Brooks Jensen Arts

Every Picture Is a Compromise

Lessons from the Also-rans

Most photography websites show the photographer's very best work. Wonderful. But that's not the full story of a creative life. If we want to learn, we'd better pay attention to the images that aren't "greatest hits" and see what lessons they have to offer. Every picture is a compromise — the sum of its parts, optical, technical, visual, emotional, and even cosmic – well, maybe not cosmic, but sometimes spiritual. Success on all fronts is rare. It's ok to learn from those that are not our best.

This is a series about my also-rans, some of which I've been able to improve at bit (i.e., "best effort"), none of which I would consider my best. With each there are lessons worth sharing, so I will.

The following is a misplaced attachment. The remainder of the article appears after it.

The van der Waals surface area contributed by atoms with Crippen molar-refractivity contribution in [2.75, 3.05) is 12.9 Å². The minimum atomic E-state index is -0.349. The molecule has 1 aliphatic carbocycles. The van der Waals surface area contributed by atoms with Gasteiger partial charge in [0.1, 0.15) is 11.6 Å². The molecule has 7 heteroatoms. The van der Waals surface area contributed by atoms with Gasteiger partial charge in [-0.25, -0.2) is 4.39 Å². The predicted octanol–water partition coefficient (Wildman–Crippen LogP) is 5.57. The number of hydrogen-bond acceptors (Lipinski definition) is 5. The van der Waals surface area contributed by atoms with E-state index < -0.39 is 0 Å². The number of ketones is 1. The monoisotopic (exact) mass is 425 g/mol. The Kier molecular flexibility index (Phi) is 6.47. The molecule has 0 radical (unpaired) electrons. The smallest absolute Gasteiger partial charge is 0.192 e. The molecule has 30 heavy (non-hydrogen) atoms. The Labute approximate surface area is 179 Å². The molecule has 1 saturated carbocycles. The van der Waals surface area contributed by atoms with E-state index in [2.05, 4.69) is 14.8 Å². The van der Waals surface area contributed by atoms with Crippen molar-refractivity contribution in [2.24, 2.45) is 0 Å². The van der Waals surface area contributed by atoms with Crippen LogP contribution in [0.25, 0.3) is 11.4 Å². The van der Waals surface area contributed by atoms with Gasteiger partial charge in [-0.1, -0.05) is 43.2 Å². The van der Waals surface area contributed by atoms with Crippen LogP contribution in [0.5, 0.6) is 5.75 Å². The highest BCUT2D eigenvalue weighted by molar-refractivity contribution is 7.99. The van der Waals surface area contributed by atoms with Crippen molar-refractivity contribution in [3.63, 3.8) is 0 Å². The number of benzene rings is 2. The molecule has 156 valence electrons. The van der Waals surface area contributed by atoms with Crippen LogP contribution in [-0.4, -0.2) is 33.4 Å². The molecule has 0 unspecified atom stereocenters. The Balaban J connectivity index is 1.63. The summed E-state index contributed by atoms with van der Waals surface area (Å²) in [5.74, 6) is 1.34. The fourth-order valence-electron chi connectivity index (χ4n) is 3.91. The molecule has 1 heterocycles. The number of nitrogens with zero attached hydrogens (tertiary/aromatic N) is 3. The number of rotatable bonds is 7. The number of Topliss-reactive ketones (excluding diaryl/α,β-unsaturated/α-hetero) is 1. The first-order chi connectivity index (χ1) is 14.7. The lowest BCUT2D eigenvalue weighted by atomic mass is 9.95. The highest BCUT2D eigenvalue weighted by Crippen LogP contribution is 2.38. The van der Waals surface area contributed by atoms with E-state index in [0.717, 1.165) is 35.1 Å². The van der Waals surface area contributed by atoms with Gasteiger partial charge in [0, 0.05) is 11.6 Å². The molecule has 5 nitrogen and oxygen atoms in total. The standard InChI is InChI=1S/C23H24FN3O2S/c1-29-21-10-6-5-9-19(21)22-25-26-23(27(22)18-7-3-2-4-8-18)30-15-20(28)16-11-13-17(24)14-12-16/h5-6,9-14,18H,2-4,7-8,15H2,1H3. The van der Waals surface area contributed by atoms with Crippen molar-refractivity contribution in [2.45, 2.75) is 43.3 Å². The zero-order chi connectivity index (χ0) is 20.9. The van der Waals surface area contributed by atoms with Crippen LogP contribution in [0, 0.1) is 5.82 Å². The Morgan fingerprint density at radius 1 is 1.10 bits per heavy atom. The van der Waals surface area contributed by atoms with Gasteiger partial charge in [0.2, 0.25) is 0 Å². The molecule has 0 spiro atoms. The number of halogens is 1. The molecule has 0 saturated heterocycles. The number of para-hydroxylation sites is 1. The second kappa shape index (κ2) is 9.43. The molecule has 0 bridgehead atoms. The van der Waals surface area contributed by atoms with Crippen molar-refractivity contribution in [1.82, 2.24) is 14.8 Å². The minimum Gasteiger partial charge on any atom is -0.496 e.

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What I saw that I liked:

A symmetry and repeating pattern.

What I don't like in the picture:

This is at the old WWI artillery battery called Fort Casey. Out of context, this picture is pretty meaningless. Even in context, it's just not a picture that does much. Too centered, too distant, too sloppy.

What I learned:

I thought that by getting closer and concentrating on a detail that it would work. The photo at left shows I was wrong. Mere geometry. Something is still missing.

2nd Chances: What I might try next

This place is not so much a "place" as it is a mood. Next time I'm back there, I need to think more about how it feels and less about how it looks. The image below is closer to the mark. Still not great but at least it's creepy.